McDonald's came to the Naperville City Council Tuesday night seeking permission to build a restaurant near downtown, but councilmen just weren't lovin' it.
The City Council unanimously turned down the proposed fast-food restaurant at the southeast corner of Washington Street and Hillside Road citing concerns about traffic at an already busy intersection and locating a 24-hour business close to homes.
"It's the parking the Cadillac in the closet scenario," Councilman Grant Wehrli said. "It just doesn't work."
The restaurant would have replaced the Citgo gas station at the intersection. McDonald's attorney Henry Stillwell told the council it had been downsized to conform with the small lot size.
The plans called for a right-in and right-out access on Washington and the opportunity to turn left or right when exiting onto Hillside Road. The restaurant went to the City Council asking for a handful of variances on landscaping, setback, signage and parking. The proposed lot would have had 31 spaces instead of the required 61.
The proposal was backed by both city staff and the plan commission. However, in a discussion that lasted more than an hour, councilmen focused on the potential for traffic tie-ups.
"You're a victim of own success. And, unfortunately, I think it will cause more issues at that intersection, that area," Councilman Paul Hinterlong said.
Councilman Steve Chirico said he was worried teens leaving the restaurant would turn right onto Washington, but then immediately try to get all the way over to the left turn lane to head west to
"I've witnessed that, and I've seen how that can cause problems. And when you multiply that by 50 or 100 more vehicles that are going to be doing that, that's going to be an issue," he said.
He and others also said they thought traffic would get backed up on Washington as people tried to get in line for the drive through.
"It doesn't take much of a blip to cause a backup, and there's nothing worse than trying to make a train and being late for it because of something in that rush hour … that creates that blip," said Councilman Bob Fieseler, a longtime commuter.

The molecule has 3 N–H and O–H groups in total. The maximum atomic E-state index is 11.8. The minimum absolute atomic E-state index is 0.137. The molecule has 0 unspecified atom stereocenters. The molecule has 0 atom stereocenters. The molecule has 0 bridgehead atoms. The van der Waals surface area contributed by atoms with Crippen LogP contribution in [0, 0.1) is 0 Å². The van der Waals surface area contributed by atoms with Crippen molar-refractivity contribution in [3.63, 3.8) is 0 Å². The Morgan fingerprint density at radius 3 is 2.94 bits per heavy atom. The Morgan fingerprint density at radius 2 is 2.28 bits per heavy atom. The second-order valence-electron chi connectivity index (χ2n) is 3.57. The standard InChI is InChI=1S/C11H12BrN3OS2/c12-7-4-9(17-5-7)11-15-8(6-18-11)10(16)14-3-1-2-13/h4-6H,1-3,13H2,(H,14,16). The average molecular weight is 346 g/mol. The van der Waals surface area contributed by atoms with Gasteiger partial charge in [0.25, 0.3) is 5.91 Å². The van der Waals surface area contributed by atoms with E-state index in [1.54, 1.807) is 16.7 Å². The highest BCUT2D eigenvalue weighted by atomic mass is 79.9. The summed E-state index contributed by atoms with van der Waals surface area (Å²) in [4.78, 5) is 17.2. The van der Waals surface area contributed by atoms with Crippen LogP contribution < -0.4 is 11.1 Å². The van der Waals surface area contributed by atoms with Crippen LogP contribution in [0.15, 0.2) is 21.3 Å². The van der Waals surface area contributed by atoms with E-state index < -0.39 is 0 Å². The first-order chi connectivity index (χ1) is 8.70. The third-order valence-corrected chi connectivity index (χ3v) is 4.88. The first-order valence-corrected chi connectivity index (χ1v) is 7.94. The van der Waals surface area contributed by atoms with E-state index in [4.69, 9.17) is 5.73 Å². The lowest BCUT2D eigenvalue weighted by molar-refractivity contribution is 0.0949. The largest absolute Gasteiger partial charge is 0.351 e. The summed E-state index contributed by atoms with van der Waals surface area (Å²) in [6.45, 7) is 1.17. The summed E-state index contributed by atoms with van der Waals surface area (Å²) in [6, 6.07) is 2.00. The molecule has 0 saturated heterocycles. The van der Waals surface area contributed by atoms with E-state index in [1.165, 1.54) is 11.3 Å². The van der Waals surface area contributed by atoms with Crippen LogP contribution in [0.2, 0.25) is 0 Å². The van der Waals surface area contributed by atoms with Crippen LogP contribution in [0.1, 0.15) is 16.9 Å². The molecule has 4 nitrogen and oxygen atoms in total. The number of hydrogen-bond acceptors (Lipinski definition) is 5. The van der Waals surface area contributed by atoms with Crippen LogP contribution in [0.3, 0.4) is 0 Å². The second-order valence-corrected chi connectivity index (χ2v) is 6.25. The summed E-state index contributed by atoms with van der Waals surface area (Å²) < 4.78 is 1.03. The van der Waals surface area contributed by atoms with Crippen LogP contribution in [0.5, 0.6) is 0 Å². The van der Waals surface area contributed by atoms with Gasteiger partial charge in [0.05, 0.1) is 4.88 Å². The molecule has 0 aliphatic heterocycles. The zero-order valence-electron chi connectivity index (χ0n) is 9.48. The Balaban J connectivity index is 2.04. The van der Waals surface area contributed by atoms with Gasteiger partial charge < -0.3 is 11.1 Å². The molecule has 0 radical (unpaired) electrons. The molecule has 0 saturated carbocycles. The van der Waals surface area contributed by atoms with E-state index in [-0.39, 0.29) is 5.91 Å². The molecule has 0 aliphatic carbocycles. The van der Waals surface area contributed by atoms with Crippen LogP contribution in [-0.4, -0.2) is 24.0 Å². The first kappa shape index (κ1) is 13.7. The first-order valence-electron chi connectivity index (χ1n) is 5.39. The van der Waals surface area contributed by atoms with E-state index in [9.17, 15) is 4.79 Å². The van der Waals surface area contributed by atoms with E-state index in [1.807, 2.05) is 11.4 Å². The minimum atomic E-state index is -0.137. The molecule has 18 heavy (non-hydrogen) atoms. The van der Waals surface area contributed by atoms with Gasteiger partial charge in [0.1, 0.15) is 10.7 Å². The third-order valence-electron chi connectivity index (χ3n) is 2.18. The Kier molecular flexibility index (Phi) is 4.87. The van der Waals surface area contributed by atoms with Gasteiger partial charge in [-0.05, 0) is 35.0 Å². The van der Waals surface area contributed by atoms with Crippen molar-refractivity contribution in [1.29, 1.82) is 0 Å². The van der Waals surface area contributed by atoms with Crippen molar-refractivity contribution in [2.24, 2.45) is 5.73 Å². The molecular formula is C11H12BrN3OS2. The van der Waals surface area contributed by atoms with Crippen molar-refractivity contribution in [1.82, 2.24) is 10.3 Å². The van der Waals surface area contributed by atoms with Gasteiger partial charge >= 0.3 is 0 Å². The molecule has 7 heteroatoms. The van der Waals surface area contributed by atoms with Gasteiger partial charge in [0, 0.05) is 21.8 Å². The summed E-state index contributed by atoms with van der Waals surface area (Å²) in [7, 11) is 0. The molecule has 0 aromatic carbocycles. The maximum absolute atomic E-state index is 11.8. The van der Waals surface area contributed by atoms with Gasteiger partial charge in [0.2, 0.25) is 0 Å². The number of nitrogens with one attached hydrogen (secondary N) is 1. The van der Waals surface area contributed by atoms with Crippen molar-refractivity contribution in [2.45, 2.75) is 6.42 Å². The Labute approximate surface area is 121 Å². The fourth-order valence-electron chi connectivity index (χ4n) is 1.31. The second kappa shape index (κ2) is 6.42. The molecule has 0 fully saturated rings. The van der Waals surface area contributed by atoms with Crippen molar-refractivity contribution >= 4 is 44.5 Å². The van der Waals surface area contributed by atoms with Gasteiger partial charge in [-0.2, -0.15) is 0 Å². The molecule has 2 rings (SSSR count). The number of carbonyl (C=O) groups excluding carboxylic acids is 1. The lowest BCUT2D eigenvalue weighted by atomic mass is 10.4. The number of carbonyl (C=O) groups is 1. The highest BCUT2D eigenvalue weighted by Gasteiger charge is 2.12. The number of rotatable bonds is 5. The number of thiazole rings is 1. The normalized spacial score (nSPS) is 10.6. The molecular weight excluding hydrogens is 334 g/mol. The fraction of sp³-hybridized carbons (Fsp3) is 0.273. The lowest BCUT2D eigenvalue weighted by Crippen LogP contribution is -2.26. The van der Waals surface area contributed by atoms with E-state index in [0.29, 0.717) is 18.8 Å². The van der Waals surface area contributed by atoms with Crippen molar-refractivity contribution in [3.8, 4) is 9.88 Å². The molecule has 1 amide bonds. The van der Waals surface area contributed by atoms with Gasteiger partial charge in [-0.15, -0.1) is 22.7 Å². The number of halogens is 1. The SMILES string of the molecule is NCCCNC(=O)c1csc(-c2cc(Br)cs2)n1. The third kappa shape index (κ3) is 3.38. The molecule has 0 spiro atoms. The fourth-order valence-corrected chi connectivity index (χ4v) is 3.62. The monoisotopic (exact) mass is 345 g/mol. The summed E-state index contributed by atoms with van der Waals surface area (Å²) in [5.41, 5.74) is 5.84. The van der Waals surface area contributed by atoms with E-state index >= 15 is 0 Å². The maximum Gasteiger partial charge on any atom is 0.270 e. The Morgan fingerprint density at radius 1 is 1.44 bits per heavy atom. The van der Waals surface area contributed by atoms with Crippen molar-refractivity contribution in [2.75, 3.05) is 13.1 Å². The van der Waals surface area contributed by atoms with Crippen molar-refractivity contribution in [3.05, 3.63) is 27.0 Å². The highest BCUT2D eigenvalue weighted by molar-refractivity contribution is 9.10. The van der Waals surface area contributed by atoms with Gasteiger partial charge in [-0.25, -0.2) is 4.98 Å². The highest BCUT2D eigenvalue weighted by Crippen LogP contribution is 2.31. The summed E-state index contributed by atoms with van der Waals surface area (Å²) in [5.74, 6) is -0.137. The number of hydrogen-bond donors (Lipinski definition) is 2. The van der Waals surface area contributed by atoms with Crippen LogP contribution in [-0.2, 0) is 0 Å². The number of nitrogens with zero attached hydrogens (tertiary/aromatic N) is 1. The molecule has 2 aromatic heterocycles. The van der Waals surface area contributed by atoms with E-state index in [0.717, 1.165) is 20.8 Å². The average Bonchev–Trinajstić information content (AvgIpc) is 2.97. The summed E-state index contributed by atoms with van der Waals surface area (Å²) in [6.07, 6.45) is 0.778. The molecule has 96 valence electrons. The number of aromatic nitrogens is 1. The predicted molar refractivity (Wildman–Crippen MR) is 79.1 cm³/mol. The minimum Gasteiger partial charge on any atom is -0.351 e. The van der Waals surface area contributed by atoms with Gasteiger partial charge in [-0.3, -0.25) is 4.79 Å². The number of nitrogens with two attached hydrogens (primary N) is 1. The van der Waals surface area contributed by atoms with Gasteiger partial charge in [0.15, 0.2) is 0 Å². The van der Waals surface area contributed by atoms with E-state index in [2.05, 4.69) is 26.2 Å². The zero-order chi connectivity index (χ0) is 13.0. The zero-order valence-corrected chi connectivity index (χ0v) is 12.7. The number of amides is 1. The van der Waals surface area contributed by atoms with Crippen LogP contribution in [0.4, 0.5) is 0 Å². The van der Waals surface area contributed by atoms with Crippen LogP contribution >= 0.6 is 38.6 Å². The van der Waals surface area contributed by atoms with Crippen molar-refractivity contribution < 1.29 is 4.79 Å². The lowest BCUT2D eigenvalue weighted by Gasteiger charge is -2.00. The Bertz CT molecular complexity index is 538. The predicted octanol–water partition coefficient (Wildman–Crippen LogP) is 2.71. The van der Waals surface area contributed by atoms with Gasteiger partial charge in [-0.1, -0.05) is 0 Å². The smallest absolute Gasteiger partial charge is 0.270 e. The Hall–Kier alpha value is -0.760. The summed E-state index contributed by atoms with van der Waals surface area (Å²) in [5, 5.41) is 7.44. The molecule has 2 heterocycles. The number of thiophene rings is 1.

Four residents also spoke against the proposal. Lauren Buchanan, who lives a block away from the site, called the scenario a "traffic nightmare."
"We really feel like we're going to have an issue with vehicles traversing through our neighborhoods, turning around in our driveways," she said.
Addressing the myriad of traffic concerns, William Grieve, a traffic engineer hired by McDonald's, said a traffic study showed travel time through the intersection would only increase by about a second and double drive-through lanes would prevent backups. Stillwell said the company would be diligent about addressing any problems if they arise.
"If in fact you end up with traffic problems and you have frustrated customers, that is going to impact the operation of that business, plain and simple," Stillwell said. "McDonald's cannot afford to have design that doesn't function effectively."
But traffic wasn't the only concern. Neighbors said they feared there would be increased noise and lights coming from the restaurant if it was allowed to stay open 24 hours as proposed.
Both Judy Brodhead and Joe McElroywere among the councilmen who agreed and said having a restaurant open 24 hours so close to homes was a deal-breaker regardless of the traffic issues.